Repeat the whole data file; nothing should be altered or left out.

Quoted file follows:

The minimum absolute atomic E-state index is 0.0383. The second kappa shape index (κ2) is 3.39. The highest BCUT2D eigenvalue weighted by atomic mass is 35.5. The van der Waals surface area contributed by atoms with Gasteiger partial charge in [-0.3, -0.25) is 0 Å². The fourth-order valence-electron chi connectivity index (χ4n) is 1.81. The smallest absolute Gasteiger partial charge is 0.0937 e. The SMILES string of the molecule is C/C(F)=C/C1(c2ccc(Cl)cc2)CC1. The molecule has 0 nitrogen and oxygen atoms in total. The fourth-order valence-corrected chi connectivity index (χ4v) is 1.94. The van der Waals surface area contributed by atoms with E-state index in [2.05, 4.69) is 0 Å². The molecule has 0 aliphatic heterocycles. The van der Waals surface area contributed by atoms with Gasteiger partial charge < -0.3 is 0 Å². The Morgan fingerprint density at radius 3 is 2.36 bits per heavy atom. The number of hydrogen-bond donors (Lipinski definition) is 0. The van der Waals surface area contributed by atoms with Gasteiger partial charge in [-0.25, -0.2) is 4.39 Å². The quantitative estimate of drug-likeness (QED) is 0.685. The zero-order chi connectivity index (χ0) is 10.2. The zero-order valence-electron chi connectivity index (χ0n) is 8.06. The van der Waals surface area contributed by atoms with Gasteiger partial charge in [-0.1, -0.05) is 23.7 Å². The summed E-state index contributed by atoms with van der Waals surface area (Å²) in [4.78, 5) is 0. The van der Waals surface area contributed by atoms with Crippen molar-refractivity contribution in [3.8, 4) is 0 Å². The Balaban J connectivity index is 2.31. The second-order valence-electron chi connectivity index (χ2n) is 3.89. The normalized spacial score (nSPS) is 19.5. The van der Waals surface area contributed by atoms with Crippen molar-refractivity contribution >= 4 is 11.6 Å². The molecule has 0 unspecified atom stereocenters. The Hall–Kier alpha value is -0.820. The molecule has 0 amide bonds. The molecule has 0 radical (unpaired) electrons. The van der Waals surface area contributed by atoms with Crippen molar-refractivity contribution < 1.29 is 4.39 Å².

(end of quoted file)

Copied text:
The minimum absolute atomic E-state index is 0.0383. The second kappa shape index (κ2) is 3.39. The highest BCUT2D eigenvalue weighted by atomic mass is 35.5. The van der Waals surface area contributed by atoms with Gasteiger partial charge in [-0.3, -0.25) is 0 Å². The fourth-order valence-electron chi connectivity index (χ4n) is 1.81. The smallest absolute Gasteiger partial charge is 0.0937 e. The SMILES string of the molecule is C/C(F)=C/C1(c2ccc(Cl)cc2)CC1. The molecule has 0 nitrogen and oxygen atoms in total. The fourth-order valence-corrected chi connectivity index (χ4v) is 1.94. The van der Waals surface area contributed by atoms with E-state index in [2.05, 4.69) is 0 Å². The molecule has 0 aliphatic heterocycles. The van der Waals surface area contributed by atoms with Gasteiger partial charge < -0.3 is 0 Å². The Morgan fingerprint density at radius 3 is 2.36 bits per heavy atom. The number of hydrogen-bond donors (Lipinski definition) is 0. The van der Waals surface area contributed by atoms with Gasteiger partial charge in [-0.25, -0.2) is 4.39 Å². The quantitative estimate of drug-likeness (QED) is 0.685. The zero-order chi connectivity index (χ0) is 10.2. The zero-order valence-electron chi connectivity index (χ0n) is 8.06. The van der Waals surface area contributed by atoms with Gasteiger partial charge in [-0.1, -0.05) is 23.7 Å². The summed E-state index contributed by atoms with van der Waals surface area (Å²) in [4.78, 5) is 0. The van der Waals surface area contributed by atoms with Crippen molar-refractivity contribution in [3.8, 4) is 0 Å². The Balaban J connectivity index is 2.31. The second-order valence-electron chi connectivity index (χ2n) is 3.89. The normalized spacial score (nSPS) is 19.5. The van der Waals surface area contributed by atoms with Crippen molar-refractivity contribution >= 4 is 11.6 Å². The molecule has 0 unspecified atom stereocenters. The Hall–Kier alpha value is -0.820. The molecule has 0 amide bonds. The molecule has 0 radical (unpaired) electrons. The van der Waals surface area contributed by atoms with Crippen molar-refractivity contribution < 1.29 is 4.39 Å².